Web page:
Market penetration is a difficult thing to determine, particularly for cloud accounting tech. For one, not all players are transparent with their numbers. For two, cloud numbers that are described (like Xero subscribers), are by dataset/ABN, whereas desktop accounting tech is rarely licenced by dataset/ABN, with one licence often covering multiple active businesses.

I have been particularly keen to understand where Australian cloud (true, browser based) accounting adoption lies. I’m going to make a bold prediction, let’s call it an educated guess. 312k Xero subscriptions + MYOB Essentials + QBo + Saasu + ReckonOne + Wave + Freshbooks + SageOne + Netsuite + MYOB Advanced + Harmoniq + Gem Accounts etc – out of 2.1m actively trading businesses, surely we’ve cracked at least 380k (that’s Xero + just 68k from the rest) of them using true, browser-based, cloud accounting tech. My point, we have to be over 16-18% penetration (in fact I have to think we’re beyond 20% – at least 450k), which puts us firmly into “the early majority”, beyond the Geoffrey Moore chasm between early adopters and early majority.

What on earth is my point? Who is Geoffrey Moore and what is this chasm crap I keep going on about? Well, if you have a spare 2 minutes watch this – Simon Sinek is probably the best orator there is and here’s his explanation of what is Moore’s “diffusion of innovation curve” and the “tipping point” to the early majority.

What does this all mean? Well, I believe Australia is on the doorstep of significant en masse adoption of cloud accounting tech. This is great for Xero ($XRO), but also for MYOB ($MYO) as the two clear market leaders.

2. Churn

Now sitting at 1.19% Committed Monthly Revenue (CMR) churn, compared with 1.23% as at 12 months previous. A 3% improvement or within the realms of statistical variance..? I can’t really give this a thumbs up as I can’t really quantify this as a significant improvement.

3. What’s Missing

CAC (Customer Acquisition Cost) by market, moreover, the breakdown of SaaS metrics by region is missing.

Bundling CAC and other metrics for “ANZ” and “International” hides the reality of the UK tailwind “at what cost?”, or the true state of the US headwind for example. Note:

$148m sales and marketing spend! I’d love to know the breakdown across markets.

Beyond that..? I have to credit Xero with being pretty much transparent. I’ll keep digging, finding what’s missing can be difficult – further posts will come if I find anything…

4. Games

As above, one could claim games are being played around selectively aggregating markets (ANZ and International) where it suits, like CAC for instance.

Looking for more game play. Deep diving into the balance sheet, let’s look at Intangible Assets (a classic software developer P&L “management” tool). There has been a 50% increase in Net book value YoY (NZ$65m to NZ$98m). Amazingly, for a platform that is now 10 years old, $53m of a total at cost software development investment of $138m (38% – inclusive of acquisitions and net of disposals) came in FY 2016! Wow, talk about ramping up development! Anyway, back to games – do I think any are being played here? No, absolutely not. For comparison: Xero are carrying Au$91m in intangible assets vs MYOB who is carrying Au$1,219m vs Intuit with ~Au$1,800m.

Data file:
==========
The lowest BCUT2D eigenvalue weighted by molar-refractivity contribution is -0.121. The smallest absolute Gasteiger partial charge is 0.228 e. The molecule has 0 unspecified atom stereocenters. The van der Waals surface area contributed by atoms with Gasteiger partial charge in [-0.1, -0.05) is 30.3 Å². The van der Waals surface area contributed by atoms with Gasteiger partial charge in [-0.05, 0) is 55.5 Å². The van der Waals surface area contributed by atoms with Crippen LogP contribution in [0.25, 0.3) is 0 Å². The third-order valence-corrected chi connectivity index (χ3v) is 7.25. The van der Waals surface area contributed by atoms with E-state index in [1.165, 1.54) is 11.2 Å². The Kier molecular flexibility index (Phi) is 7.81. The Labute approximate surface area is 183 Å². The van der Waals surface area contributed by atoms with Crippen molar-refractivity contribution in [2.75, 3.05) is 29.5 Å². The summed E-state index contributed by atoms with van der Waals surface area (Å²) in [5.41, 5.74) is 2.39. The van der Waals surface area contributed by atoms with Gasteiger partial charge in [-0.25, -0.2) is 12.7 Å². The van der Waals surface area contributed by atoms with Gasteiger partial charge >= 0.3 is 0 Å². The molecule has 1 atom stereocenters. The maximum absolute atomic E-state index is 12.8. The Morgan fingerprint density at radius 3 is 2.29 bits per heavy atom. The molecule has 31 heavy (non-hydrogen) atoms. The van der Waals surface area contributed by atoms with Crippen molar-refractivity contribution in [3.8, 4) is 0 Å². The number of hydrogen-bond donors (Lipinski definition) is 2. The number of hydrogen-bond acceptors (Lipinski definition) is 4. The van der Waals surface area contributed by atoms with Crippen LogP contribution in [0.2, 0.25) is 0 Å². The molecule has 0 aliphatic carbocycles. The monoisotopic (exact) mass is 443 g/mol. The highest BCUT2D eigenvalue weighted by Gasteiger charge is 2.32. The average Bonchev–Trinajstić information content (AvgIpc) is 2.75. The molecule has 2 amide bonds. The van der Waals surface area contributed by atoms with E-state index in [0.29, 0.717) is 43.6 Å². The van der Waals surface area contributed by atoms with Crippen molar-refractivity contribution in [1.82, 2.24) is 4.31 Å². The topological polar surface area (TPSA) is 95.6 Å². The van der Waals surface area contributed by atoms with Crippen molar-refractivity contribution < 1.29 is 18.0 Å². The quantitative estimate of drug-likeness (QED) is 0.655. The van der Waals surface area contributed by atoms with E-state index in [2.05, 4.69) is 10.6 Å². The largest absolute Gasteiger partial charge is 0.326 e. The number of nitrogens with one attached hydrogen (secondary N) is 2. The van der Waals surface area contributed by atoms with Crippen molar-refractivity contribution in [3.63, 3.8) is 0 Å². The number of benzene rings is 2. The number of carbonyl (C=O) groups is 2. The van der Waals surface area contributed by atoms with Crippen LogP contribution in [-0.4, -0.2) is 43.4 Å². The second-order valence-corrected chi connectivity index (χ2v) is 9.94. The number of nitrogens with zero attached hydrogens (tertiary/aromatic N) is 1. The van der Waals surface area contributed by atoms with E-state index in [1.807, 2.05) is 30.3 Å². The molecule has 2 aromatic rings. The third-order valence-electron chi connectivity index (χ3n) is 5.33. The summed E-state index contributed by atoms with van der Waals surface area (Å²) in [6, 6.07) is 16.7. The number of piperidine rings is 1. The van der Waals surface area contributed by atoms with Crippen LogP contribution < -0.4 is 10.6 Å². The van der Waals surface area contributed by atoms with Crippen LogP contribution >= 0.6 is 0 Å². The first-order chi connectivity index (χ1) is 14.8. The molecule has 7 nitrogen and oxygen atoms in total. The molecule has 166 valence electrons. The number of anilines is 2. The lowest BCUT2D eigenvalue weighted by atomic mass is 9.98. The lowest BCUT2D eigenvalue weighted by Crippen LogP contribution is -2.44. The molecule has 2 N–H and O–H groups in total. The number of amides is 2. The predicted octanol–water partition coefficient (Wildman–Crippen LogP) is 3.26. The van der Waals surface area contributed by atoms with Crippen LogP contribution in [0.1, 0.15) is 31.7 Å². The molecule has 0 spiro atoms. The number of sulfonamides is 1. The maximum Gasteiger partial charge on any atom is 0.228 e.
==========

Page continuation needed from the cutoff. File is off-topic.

How about Prepayments and Accrued Income…? Nothing exceptional:

One might state that when you aren’t anywhere near profit, you don’t really need the balance sheet to manage your P&L…in fact, the leaner you can keep it, the better for the future when you might need it…!

All-in-all, I can’t see too many games being played with the results. They probably don’t really need to…

5. SaaS Metrics

I can only give a double thumbs-up to the presence of detailed SaaS Metrics, once again. In reality, these are the metrics that sustain and will grow the shareholder value, NOT the current state of EBIT, so it makes sense for them to be so prominent in Xero’s results.

To me, the 7 metrics that really matter are the 5 in the chart below +:

  • the Gross Margin (which improved overall 70-76%); and
  • Annualised Committed Recurring Revenues (ACMR) @ $258m to start the 2016/17 financial year (NZ$99m added in the 2015/16 financial year);

Only concern here, is Customer Acquisition Cost (CAC) in terms of month’s revenue, moved in the wrong direction, I would say significantly, at nearly 10% in ANZ and 12.5% Internationally! Xero themselves would probably argue:

  1. that CAC is in fact less important than Customer Lifetime Value(CLTV)/CAC ratio, which with the increase in CLTV (based on price increases, currency movement and marginally reduced churn) offset the higher CAC; and
  2. CAC as % of revenues (as they highlight in the results presentation)